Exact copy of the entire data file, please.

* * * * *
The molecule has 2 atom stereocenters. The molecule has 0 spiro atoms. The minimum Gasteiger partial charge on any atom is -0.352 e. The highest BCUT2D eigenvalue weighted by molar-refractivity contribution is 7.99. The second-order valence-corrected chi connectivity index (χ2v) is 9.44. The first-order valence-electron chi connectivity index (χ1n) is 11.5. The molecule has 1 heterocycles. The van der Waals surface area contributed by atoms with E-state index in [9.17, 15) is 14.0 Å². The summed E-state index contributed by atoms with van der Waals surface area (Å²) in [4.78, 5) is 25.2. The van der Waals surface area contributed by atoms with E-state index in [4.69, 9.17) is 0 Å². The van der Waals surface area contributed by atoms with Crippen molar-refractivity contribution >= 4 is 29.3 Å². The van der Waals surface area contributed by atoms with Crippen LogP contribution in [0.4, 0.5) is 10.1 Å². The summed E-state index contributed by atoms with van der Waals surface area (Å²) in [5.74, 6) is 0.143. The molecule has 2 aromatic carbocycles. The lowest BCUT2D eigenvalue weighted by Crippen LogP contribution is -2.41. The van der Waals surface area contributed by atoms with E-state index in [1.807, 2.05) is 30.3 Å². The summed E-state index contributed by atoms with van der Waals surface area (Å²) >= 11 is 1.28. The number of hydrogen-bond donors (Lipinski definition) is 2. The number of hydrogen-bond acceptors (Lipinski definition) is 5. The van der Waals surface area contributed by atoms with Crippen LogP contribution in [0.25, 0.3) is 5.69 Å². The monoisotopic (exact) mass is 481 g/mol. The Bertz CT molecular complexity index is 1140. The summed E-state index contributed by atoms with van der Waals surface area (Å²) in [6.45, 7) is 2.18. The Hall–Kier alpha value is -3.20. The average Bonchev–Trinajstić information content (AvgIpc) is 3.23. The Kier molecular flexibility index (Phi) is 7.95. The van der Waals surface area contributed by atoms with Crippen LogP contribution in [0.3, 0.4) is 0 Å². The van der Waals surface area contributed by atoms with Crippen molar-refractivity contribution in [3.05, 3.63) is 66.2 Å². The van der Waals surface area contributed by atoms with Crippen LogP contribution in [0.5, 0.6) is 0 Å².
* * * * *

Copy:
The molecule has 2 atom stereocenters. The molecule has 0 spiro atoms. The minimum Gasteiger partial charge on any atom is -0.352 e. The highest BCUT2D eigenvalue weighted by molar-refractivity contribution is 7.99. The second-order valence-corrected chi connectivity index (χ2v) is 9.44. The first-order valence-electron chi connectivity index (χ1n) is 11.5. The molecule has 1 heterocycles. The van der Waals surface area contributed by atoms with E-state index in [9.17, 15) is 14.0 Å². The summed E-state index contributed by atoms with van der Waals surface area (Å²) in [4.78, 5) is 25.2. The van der Waals surface area contributed by atoms with E-state index in [4.69, 9.17) is 0 Å². The van der Waals surface area contributed by atoms with Crippen molar-refractivity contribution >= 4 is 29.3 Å². The van der Waals surface area contributed by atoms with Crippen LogP contribution in [0.4, 0.5) is 10.1 Å². The summed E-state index contributed by atoms with van der Waals surface area (Å²) in [5.74, 6) is 0.143. The molecule has 2 aromatic carbocycles. The lowest BCUT2D eigenvalue weighted by Crippen LogP contribution is -2.41. The van der Waals surface area contributed by atoms with E-state index in [1.807, 2.05) is 30.3 Å². The summed E-state index contributed by atoms with van der Waals surface area (Å²) >= 11 is 1.28. The number of hydrogen-bond donors (Lipinski definition) is 2. The number of hydrogen-bond acceptors (Lipinski definition) is 5. The van der Waals surface area contributed by atoms with Crippen LogP contribution in [0.25, 0.3) is 5.69 Å². The monoisotopic (exact) mass is 481 g/mol. The Bertz CT molecular complexity index is 1140. The summed E-state index contributed by atoms with van der Waals surface area (Å²) in [6.45, 7) is 2.18. The Hall–Kier alpha value is -3.20. The average Bonchev–Trinajstić information content (AvgIpc) is 3.23. The Kier molecular flexibility index (Phi) is 7.95. The van der Waals surface area contributed by atoms with Crippen LogP contribution in [0.3, 0.4) is 0 Å². The van der Waals surface area contributed by atoms with Crippen molar-refractivity contribution in [3.05, 3.63) is 66.2 Å². The van der Waals surface area contributed by atoms with Crippen LogP contribution in [0.5, 0.6) is 0 Å².